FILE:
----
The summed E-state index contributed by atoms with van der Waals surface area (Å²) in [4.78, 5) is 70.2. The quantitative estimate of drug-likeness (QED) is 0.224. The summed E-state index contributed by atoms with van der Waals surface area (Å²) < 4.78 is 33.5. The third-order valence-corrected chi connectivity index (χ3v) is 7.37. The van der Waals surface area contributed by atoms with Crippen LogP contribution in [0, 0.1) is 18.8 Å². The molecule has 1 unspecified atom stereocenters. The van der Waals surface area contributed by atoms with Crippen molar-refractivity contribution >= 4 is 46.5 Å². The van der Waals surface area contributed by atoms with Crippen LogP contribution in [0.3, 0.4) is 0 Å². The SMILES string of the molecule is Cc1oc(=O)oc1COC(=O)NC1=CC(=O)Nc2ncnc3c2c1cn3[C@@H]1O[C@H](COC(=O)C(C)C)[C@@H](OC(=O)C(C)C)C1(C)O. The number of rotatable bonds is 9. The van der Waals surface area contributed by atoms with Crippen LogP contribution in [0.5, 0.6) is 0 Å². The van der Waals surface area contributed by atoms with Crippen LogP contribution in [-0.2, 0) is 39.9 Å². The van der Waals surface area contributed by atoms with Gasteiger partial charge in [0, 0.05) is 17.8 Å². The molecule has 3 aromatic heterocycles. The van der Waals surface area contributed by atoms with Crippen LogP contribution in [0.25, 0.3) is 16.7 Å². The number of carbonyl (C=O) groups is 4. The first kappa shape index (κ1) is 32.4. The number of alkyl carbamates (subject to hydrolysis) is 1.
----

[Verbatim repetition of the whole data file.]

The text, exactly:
The summed E-state index contributed by atoms with van der Waals surface area (Å²) in [4.78, 5) is 70.2. The quantitative estimate of drug-likeness (QED) is 0.224. The summed E-state index contributed by atoms with van der Waals surface area (Å²) < 4.78 is 33.5. The third-order valence-corrected chi connectivity index (χ3v) is 7.37. The van der Waals surface area contributed by atoms with Crippen LogP contribution in [0, 0.1) is 18.8 Å². The molecule has 1 unspecified atom stereocenters. The van der Waals surface area contributed by atoms with Crippen molar-refractivity contribution >= 4 is 46.5 Å². The van der Waals surface area contributed by atoms with Crippen LogP contribution in [0.3, 0.4) is 0 Å². The SMILES string of the molecule is Cc1oc(=O)oc1COC(=O)NC1=CC(=O)Nc2ncnc3c2c1cn3[C@@H]1O[C@H](COC(=O)C(C)C)[C@@H](OC(=O)C(C)C)C1(C)O. The number of rotatable bonds is 9. The van der Waals surface area contributed by atoms with Crippen LogP contribution in [0.5, 0.6) is 0 Å². The van der Waals surface area contributed by atoms with Crippen LogP contribution in [-0.2, 0) is 39.9 Å². The van der Waals surface area contributed by atoms with Gasteiger partial charge in [0, 0.05) is 17.8 Å². The molecule has 3 aromatic heterocycles. The van der Waals surface area contributed by atoms with Crippen LogP contribution in [0.25, 0.3) is 16.7 Å². The number of carbonyl (C=O) groups is 4. The first kappa shape index (κ1) is 32.4. The number of alkyl carbamates (subject to hydrolysis) is 1.